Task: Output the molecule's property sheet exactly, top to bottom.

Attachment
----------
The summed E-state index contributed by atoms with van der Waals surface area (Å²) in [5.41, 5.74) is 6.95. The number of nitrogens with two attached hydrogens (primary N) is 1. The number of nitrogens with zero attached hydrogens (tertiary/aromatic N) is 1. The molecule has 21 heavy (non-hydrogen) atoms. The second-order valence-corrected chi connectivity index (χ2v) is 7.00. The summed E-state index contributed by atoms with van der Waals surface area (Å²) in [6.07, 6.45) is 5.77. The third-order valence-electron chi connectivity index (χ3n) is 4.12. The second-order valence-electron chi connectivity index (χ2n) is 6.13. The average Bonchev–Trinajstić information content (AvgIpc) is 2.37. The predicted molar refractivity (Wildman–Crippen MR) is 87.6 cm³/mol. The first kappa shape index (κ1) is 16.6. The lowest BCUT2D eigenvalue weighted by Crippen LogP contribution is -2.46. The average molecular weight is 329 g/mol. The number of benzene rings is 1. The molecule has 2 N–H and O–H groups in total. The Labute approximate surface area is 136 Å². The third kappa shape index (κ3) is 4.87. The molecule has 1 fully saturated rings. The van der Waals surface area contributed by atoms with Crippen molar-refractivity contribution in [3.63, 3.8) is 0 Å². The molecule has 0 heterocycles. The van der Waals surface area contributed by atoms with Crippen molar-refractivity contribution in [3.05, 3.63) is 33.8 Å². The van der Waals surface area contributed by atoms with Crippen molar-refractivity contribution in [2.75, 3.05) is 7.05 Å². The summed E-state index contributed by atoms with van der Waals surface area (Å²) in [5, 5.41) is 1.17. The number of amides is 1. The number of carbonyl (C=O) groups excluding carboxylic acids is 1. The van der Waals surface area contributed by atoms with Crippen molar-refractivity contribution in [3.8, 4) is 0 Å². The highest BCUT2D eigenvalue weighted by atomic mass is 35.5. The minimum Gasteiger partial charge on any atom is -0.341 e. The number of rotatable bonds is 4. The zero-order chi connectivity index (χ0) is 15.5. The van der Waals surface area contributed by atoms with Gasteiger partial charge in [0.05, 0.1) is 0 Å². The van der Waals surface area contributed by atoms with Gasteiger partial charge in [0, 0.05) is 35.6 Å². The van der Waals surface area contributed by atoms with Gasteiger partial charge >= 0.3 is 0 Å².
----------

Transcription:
The summed E-state index contributed by atoms with van der Waals surface area (Å²) in [5.41, 5.74) is 6.95. The number of nitrogens with two attached hydrogens (primary N) is 1. The number of nitrogens with zero attached hydrogens (tertiary/aromatic N) is 1. The molecule has 21 heavy (non-hydrogen) atoms. The second-order valence-corrected chi connectivity index (χ2v) is 7.00. The summed E-state index contributed by atoms with van der Waals surface area (Å²) in [6.07, 6.45) is 5.77. The third-order valence-electron chi connectivity index (χ3n) is 4.12. The second-order valence-electron chi connectivity index (χ2n) is 6.13. The average Bonchev–Trinajstić information content (AvgIpc) is 2.37. The predicted molar refractivity (Wildman–Crippen MR) is 87.6 cm³/mol. The first kappa shape index (κ1) is 16.6. The lowest BCUT2D eigenvalue weighted by Crippen LogP contribution is -2.46. The average molecular weight is 329 g/mol. The number of benzene rings is 1. The molecule has 2 N–H and O–H groups in total. The Labute approximate surface area is 136 Å². The third kappa shape index (κ3) is 4.87. The molecule has 1 fully saturated rings. The van der Waals surface area contributed by atoms with Crippen molar-refractivity contribution in [3.63, 3.8) is 0 Å². The molecule has 0 heterocycles. The van der Waals surface area contributed by atoms with Crippen molar-refractivity contribution in [3.05, 3.63) is 33.8 Å². The van der Waals surface area contributed by atoms with Crippen molar-refractivity contribution in [2.75, 3.05) is 7.05 Å². The summed E-state index contributed by atoms with van der Waals surface area (Å²) in [5, 5.41) is 1.17. The number of amides is 1. The number of carbonyl (C=O) groups excluding carboxylic acids is 1. The van der Waals surface area contributed by atoms with Crippen molar-refractivity contribution in [3.8, 4) is 0 Å². The highest BCUT2D eigenvalue weighted by atomic mass is 35.5. The minimum Gasteiger partial charge on any atom is -0.341 e. The number of rotatable bonds is 4. The zero-order chi connectivity index (χ0) is 15.5. The van der Waals surface area contributed by atoms with Gasteiger partial charge in [0.05, 0.1) is 0 Å². The van der Waals surface area contributed by atoms with Gasteiger partial charge in [0, 0.05) is 35.6 Å². The van der Waals surface area contributed by atoms with Gasteiger partial charge >= 0.3 is 0 Å².